Many Americans use a ride-hailing service—like Uber or Lyft—to get to and from work. It provides the privacy of riding in a personal car and the convenience of catching up on emails or social media during traffic jams. In the future, self-driving vehicles could provide the same service, except without a human driver.
But would consumers be willing to ride in a driverless car?
Researchers at the University of Washington studied how Americans' perceived cost of commute time changes depending on who's driving. Through a survey, the team found that people considered a ride-hailing service at least 13% "less expensive," in terms of time, compared to driving themselves. If the researchers told people the ride-hailing service was driverless, however, then the cost of travel time increased to 15% more than driving a personal car, suggesting that at least for now, people would rather drive themselves than have an autonomous vehicle drive them.
The team published its results Aug. 6 in the journal Transportation.
"The idea here is that 'time is money,' so the overall cost of driving includes both the direct financial costs and the monetary equivalent of time spent traveling," said senior author Don MacKenzie, a UW associate professor of civil and environmental engineering who also leads the leads the UW's Sustainable Transportation Lab. "The average person in our sample would find riding in a driverless car to be more burdensome than driving themselves. This highlights the risks of making forecasts based on how people say they would respond to driverless cars today."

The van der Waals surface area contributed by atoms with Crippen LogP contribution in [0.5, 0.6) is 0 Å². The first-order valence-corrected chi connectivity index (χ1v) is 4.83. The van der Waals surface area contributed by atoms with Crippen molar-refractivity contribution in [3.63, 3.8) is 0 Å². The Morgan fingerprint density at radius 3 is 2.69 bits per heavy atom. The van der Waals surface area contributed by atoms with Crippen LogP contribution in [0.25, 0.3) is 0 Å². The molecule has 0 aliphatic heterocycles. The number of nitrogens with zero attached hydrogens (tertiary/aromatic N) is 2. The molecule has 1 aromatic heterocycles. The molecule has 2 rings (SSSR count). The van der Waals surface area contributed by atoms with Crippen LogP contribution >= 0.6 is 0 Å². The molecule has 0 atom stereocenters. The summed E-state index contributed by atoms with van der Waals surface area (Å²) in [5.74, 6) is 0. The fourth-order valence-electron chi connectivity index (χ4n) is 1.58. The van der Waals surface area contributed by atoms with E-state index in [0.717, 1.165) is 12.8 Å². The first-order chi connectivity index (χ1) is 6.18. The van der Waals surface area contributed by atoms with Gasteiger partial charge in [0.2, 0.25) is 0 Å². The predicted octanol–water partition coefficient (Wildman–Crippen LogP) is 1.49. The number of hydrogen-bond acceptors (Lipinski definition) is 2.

The team set up a survey that asked people across the continental U.S. to select between a personal car or a ride-hailing service for a 15-mile commute trip. Half the 502 respondents were told that the ride-hailing service was driverless.
The researchers converted the responses to a score of how much respondents deemed that trip would cost per hour.
"If someone values their trip time at $15 per hour, that means they dislike an hour spent traveling as much as they dislike giving up $15," said co-author Andisheh Ranjbari, a research engineer at the UW's Supply Chain Transportation & Logistics Center. "So a lower number means that the time spent traveling for that trip is less burdensome."
On average, respondents preferred a ride-hailing service over driving themselves: Ride-hailing services scored at $21 an hour and driving scored $25 an hour. In addition, if the researchers reminded respondents they could multitask during a ride-hailing service ride, their perceived cost of travel time decreased even more to $13 per hour.
Technically a ride-hailing service should be equally as convenient regardless of whether a human or an autonomous car is driving, but respondents disagreed. Driverless ride-hailing services scored at $28 an hour.
These results make sense, according to the team. Driverless cars aren't commercially available yet, so people are not familiar with them or may be leery of the technology.
"We believe that our respondents are telling us that if they were riding in an automated vehicle today, they would be sufficiently stressed out by the experience that it would be worse than driving themselves," MacKenzie said. "This is a reminder that automated vehicles will need to offer benefits to consumers before people will adopt them. To a first approximation, a ride-hailing service with driverless cars would need to offer services at a price at least $7 per hour less than human-driven cars, to make the driverless service more attractive."
More information: Jingya Gao et al, Would being driven by others affect the value of travel time? Ridehailing as an analogy for automated vehicles, Transportation (2019). DOI: 10.1007/s11116-019-10031-9
Provided by University of Washington